Interpreting Accuracy and Rapport in High Stakes Interviews: A Simulation Experiment

Increasingly, interviewers rely on interpreters because they lack proficiency in the language spoken by the interviewee. Yet little is known about ways interpreters can affect the dynamics of the interview. The proposed study addresses this gap in the literature, by testing three practices to mitigate risk in interviews with non-English-speaking interviewees: (a) interpreter skill (e.g., training, experience, professional accreditation); (b) position of the interpreter in relation to the interviewer and interviewee; and (c) training intervention to raise interpreters’ awareness of the importance of rapport building between interviewer and interviewee so as to minimise any potential interference.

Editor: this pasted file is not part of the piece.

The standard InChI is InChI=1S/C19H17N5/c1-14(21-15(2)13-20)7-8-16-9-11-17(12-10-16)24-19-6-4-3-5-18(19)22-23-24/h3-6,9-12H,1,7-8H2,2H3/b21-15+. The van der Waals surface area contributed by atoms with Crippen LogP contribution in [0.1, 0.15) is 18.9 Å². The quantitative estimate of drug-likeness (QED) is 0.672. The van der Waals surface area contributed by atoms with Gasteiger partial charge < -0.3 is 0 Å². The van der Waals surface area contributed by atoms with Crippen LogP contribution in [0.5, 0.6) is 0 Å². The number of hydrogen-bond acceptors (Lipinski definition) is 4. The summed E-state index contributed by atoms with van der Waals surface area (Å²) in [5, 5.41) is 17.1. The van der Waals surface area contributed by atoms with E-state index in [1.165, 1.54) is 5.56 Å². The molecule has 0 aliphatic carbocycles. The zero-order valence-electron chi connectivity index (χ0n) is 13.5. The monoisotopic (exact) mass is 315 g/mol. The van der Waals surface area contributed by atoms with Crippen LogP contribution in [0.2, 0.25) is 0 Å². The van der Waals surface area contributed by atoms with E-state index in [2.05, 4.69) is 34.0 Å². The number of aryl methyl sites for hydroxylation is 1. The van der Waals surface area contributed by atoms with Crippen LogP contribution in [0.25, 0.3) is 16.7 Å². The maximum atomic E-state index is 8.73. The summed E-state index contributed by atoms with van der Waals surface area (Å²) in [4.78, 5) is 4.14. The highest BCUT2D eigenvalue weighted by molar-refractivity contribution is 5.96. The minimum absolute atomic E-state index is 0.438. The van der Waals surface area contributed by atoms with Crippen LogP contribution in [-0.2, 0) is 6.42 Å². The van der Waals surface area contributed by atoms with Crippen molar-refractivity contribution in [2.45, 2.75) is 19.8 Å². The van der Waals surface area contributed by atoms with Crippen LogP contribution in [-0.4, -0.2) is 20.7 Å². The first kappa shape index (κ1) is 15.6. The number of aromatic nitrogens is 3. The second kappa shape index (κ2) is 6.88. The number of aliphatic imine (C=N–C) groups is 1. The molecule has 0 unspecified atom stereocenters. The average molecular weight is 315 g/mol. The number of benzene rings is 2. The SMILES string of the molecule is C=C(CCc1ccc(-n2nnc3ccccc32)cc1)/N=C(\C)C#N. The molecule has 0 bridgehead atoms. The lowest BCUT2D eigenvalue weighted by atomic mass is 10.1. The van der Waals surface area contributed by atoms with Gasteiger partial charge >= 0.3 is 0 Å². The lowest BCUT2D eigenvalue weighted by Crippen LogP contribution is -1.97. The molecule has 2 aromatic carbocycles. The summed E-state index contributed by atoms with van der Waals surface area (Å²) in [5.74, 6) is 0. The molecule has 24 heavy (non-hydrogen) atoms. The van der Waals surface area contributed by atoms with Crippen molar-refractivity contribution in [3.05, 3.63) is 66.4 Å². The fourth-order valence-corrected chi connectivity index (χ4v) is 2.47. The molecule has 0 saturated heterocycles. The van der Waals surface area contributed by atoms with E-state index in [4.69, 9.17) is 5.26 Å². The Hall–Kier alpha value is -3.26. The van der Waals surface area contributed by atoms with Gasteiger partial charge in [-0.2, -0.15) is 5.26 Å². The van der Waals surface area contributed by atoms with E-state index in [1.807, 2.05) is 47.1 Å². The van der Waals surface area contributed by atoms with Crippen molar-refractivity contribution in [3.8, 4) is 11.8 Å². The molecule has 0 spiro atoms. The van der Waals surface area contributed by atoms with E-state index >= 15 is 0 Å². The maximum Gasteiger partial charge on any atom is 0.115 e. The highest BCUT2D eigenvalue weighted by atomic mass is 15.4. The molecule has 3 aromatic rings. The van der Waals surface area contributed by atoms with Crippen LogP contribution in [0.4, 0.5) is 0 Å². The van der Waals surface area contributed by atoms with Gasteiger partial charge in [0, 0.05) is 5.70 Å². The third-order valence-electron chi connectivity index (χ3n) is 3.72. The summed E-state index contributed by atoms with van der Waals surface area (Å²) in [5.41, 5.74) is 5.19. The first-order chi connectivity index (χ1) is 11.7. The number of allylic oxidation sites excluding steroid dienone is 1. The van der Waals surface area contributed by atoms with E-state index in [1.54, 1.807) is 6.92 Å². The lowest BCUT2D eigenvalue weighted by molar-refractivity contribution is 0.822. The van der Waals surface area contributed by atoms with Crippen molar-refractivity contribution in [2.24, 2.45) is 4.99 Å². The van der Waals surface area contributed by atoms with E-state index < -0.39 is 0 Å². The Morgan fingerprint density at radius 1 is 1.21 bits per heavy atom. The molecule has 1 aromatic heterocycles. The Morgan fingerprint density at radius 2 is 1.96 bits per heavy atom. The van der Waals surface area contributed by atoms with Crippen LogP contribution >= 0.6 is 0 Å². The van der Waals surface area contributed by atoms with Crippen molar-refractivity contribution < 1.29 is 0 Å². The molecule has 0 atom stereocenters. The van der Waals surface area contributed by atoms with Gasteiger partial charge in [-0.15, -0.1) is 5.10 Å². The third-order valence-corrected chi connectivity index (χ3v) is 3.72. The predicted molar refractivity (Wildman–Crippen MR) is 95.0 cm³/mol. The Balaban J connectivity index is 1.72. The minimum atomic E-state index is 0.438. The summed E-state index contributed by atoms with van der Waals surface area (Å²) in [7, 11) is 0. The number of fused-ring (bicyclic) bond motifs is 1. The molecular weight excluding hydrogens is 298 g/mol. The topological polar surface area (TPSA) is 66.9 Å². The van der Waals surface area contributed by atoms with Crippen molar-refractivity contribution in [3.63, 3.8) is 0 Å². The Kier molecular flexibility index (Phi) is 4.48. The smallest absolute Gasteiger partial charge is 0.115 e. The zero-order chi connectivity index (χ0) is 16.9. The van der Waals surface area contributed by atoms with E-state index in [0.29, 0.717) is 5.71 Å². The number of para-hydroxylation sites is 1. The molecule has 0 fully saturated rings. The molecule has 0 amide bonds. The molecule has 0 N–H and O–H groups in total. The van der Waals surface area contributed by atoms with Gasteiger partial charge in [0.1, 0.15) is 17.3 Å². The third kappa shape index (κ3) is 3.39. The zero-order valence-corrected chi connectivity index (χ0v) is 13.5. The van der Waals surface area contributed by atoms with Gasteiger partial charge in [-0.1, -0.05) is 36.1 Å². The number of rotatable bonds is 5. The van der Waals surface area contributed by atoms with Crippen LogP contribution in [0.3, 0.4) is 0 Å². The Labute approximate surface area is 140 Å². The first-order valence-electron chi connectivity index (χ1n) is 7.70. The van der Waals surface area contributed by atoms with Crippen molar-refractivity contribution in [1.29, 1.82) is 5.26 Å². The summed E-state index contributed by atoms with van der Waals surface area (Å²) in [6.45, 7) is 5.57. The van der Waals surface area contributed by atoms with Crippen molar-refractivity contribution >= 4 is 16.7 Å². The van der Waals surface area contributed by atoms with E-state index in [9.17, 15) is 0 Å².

It is expected that the study will yield data of practical value in working with Spanish-speaking and other suspects or witnesses with a non-English language background. Key strategies will be identified that practitioners can apply when conducting interpreted interviews to optimize the performance of interpreters and maintain rapport between interviewer and interviewee.

The Chief Investigators are: Prof. Jane Goodman-Delahunty (CSU) (lead), Prof. Sandra Hale (UNSW), Prof. Mandeep Dhami (Middlesex), and Natalie Martschuk (CSU).

Project collaborators: External

Prof Jane Goodman-Delahunty
Charles Sturt University
Natalie Martschuk
Charles Sturt University
Prof Mandeep K Dhami
Middlesex University

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Arts, Design & Architecture